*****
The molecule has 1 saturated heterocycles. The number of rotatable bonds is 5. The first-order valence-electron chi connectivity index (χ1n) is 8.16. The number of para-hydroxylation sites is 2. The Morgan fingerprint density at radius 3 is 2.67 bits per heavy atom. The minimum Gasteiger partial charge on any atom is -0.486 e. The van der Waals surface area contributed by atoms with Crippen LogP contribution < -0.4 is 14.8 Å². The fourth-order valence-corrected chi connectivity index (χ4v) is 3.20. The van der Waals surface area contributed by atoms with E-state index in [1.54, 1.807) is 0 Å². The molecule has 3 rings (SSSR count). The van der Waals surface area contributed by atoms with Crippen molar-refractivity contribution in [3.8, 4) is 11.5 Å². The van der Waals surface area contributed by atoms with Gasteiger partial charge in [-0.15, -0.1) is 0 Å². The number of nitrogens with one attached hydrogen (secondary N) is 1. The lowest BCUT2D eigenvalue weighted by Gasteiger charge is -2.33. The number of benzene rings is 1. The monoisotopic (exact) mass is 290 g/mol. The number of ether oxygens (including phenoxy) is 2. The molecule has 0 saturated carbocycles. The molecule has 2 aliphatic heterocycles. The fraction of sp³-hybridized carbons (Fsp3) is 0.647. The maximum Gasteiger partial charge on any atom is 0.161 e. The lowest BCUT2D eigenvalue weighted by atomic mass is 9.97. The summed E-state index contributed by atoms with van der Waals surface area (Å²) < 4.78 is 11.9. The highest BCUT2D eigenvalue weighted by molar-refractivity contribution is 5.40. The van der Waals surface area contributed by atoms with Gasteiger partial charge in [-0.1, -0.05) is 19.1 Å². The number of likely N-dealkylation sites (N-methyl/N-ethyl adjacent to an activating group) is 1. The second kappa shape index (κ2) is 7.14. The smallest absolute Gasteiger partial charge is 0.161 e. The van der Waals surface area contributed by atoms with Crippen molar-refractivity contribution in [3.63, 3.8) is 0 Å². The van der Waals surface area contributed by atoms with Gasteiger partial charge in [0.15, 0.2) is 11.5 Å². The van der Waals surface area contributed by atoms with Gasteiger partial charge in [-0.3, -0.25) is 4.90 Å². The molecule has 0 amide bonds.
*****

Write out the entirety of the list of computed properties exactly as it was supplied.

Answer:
The molecule has 1 saturated heterocycles. The number of rotatable bonds is 5. The first-order valence-electron chi connectivity index (χ1n) is 8.16. The number of para-hydroxylation sites is 2. The Morgan fingerprint density at radius 3 is 2.67 bits per heavy atom. The minimum Gasteiger partial charge on any atom is -0.486 e. The van der Waals surface area contributed by atoms with Crippen LogP contribution < -0.4 is 14.8 Å². The fourth-order valence-corrected chi connectivity index (χ4v) is 3.20. The van der Waals surface area contributed by atoms with E-state index in [1.54, 1.807) is 0 Å². The molecule has 3 rings (SSSR count). The van der Waals surface area contributed by atoms with Crippen molar-refractivity contribution in [3.8, 4) is 11.5 Å². The van der Waals surface area contributed by atoms with Gasteiger partial charge in [-0.15, -0.1) is 0 Å². The number of nitrogens with one attached hydrogen (secondary N) is 1. The lowest BCUT2D eigenvalue weighted by Gasteiger charge is -2.33. The number of benzene rings is 1. The monoisotopic (exact) mass is 290 g/mol. The number of ether oxygens (including phenoxy) is 2. The molecule has 0 saturated carbocycles. The molecule has 2 aliphatic heterocycles. The fraction of sp³-hybridized carbons (Fsp3) is 0.647. The maximum Gasteiger partial charge on any atom is 0.161 e. The lowest BCUT2D eigenvalue weighted by atomic mass is 9.97. The summed E-state index contributed by atoms with van der Waals surface area (Å²) < 4.78 is 11.9. The highest BCUT2D eigenvalue weighted by molar-refractivity contribution is 5.40. The van der Waals surface area contributed by atoms with Gasteiger partial charge in [-0.1, -0.05) is 19.1 Å². The number of likely N-dealkylation sites (N-methyl/N-ethyl adjacent to an activating group) is 1. The second kappa shape index (κ2) is 7.14. The smallest absolute Gasteiger partial charge is 0.161 e. The van der Waals surface area contributed by atoms with Crippen molar-refractivity contribution in [3.63, 3.8) is 0 Å². The van der Waals surface area contributed by atoms with Gasteiger partial charge in [0.15, 0.2) is 11.5 Å². The van der Waals surface area contributed by atoms with Gasteiger partial charge in [-0.3, -0.25) is 4.90 Å². The molecule has 0 amide bonds.